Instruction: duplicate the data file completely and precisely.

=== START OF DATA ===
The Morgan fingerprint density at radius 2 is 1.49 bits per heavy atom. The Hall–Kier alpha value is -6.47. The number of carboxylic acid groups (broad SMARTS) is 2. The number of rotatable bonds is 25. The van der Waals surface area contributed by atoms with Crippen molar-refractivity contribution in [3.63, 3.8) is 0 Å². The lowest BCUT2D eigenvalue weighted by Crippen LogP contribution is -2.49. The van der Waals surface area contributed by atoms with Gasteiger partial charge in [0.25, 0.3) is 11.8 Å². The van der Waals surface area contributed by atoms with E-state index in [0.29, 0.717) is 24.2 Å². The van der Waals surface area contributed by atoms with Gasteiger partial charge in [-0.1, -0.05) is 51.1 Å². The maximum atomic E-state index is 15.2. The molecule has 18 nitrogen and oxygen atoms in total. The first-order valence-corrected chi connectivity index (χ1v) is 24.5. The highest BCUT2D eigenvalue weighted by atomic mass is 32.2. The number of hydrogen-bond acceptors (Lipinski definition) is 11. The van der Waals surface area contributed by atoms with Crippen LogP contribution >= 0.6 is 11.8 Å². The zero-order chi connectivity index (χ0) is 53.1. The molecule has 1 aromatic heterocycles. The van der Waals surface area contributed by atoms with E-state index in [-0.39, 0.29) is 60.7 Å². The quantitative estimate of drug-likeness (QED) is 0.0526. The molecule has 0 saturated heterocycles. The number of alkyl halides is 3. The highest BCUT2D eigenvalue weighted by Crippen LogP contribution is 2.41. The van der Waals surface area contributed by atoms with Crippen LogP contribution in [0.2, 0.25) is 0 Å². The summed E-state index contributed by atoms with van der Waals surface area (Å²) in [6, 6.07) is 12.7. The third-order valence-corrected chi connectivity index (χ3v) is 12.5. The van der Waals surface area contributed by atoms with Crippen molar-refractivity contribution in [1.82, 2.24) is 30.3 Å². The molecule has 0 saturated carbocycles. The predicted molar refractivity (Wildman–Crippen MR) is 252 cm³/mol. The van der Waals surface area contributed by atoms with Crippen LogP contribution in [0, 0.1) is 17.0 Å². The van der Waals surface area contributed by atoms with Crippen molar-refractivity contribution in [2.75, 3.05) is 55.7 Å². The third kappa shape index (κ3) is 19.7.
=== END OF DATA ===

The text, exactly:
The Morgan fingerprint density at radius 2 is 1.49 bits per heavy atom. The Hall–Kier alpha value is -6.47. The number of carboxylic acid groups (broad SMARTS) is 2. The number of rotatable bonds is 25. The van der Waals surface area contributed by atoms with Crippen molar-refractivity contribution in [3.63, 3.8) is 0 Å². The lowest BCUT2D eigenvalue weighted by Crippen LogP contribution is -2.49. The van der Waals surface area contributed by atoms with Gasteiger partial charge in [0.25, 0.3) is 11.8 Å². The van der Waals surface area contributed by atoms with E-state index in [0.29, 0.717) is 24.2 Å². The van der Waals surface area contributed by atoms with Gasteiger partial charge in [-0.1, -0.05) is 51.1 Å². The maximum atomic E-state index is 15.2. The molecule has 18 nitrogen and oxygen atoms in total. The first-order valence-corrected chi connectivity index (χ1v) is 24.5. The highest BCUT2D eigenvalue weighted by atomic mass is 32.2. The number of hydrogen-bond acceptors (Lipinski definition) is 11. The van der Waals surface area contributed by atoms with Crippen LogP contribution >= 0.6 is 11.8 Å². The zero-order chi connectivity index (χ0) is 53.1. The molecule has 1 aromatic heterocycles. The van der Waals surface area contributed by atoms with E-state index in [-0.39, 0.29) is 60.7 Å². The quantitative estimate of drug-likeness (QED) is 0.0526. The molecule has 0 saturated heterocycles. The number of alkyl halides is 3. The highest BCUT2D eigenvalue weighted by Crippen LogP contribution is 2.41. The van der Waals surface area contributed by atoms with Crippen LogP contribution in [0.2, 0.25) is 0 Å². The summed E-state index contributed by atoms with van der Waals surface area (Å²) in [6, 6.07) is 12.7. The third-order valence-corrected chi connectivity index (χ3v) is 12.5. The van der Waals surface area contributed by atoms with Crippen molar-refractivity contribution in [1.82, 2.24) is 30.3 Å². The molecule has 0 saturated carbocycles. The predicted molar refractivity (Wildman–Crippen MR) is 252 cm³/mol. The van der Waals surface area contributed by atoms with Crippen LogP contribution in [0, 0.1) is 17.0 Å². The van der Waals surface area contributed by atoms with Crippen molar-refractivity contribution in [2.75, 3.05) is 55.7 Å². The third kappa shape index (κ3) is 19.7.